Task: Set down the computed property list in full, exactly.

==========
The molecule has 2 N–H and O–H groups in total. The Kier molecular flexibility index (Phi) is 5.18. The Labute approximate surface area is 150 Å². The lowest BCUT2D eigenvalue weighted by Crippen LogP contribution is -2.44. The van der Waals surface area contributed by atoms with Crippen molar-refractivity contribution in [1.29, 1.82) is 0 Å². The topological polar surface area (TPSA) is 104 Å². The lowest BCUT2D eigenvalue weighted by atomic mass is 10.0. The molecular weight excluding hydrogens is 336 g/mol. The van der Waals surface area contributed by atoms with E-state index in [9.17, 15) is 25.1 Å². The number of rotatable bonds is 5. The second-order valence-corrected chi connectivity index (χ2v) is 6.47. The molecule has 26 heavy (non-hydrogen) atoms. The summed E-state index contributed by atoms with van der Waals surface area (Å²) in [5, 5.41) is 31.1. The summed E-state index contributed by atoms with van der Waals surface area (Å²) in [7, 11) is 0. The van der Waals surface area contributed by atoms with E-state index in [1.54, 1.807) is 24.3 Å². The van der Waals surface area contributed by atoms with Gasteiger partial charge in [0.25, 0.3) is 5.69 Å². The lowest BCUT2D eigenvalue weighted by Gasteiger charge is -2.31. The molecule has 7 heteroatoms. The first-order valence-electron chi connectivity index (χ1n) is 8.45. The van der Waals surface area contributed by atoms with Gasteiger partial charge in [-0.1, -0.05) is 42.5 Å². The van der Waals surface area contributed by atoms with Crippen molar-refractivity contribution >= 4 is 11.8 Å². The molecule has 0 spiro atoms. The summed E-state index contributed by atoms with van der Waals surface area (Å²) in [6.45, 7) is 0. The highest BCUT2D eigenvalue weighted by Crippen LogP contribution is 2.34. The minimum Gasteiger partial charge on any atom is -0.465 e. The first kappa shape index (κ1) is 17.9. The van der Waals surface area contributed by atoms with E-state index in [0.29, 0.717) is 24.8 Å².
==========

The molecule has 2 N–H and O–H groups in total. The Kier molecular flexibility index (Phi) is 5.18. The Labute approximate surface area is 150 Å². The lowest BCUT2D eigenvalue weighted by Crippen LogP contribution is -2.44. The van der Waals surface area contributed by atoms with Crippen molar-refractivity contribution in [1.29, 1.82) is 0 Å². The topological polar surface area (TPSA) is 104 Å². The lowest BCUT2D eigenvalue weighted by atomic mass is 10.0. The molecular weight excluding hydrogens is 336 g/mol. The van der Waals surface area contributed by atoms with E-state index in [9.17, 15) is 25.1 Å². The number of rotatable bonds is 5. The second-order valence-corrected chi connectivity index (χ2v) is 6.47. The molecule has 26 heavy (non-hydrogen) atoms. The summed E-state index contributed by atoms with van der Waals surface area (Å²) in [5, 5.41) is 31.1. The summed E-state index contributed by atoms with van der Waals surface area (Å²) in [7, 11) is 0. The van der Waals surface area contributed by atoms with E-state index in [1.54, 1.807) is 24.3 Å². The van der Waals surface area contributed by atoms with Gasteiger partial charge in [0.25, 0.3) is 5.69 Å². The lowest BCUT2D eigenvalue weighted by Gasteiger charge is -2.31. The molecule has 7 heteroatoms. The first-order valence-electron chi connectivity index (χ1n) is 8.45. The van der Waals surface area contributed by atoms with Gasteiger partial charge in [-0.1, -0.05) is 42.5 Å². The van der Waals surface area contributed by atoms with Crippen molar-refractivity contribution >= 4 is 11.8 Å². The molecule has 0 spiro atoms. The summed E-state index contributed by atoms with van der Waals surface area (Å²) in [6.45, 7) is 0. The highest BCUT2D eigenvalue weighted by Crippen LogP contribution is 2.34. The minimum Gasteiger partial charge on any atom is -0.465 e. The first kappa shape index (κ1) is 17.9. The van der Waals surface area contributed by atoms with E-state index in [0.29, 0.717) is 24.8 Å².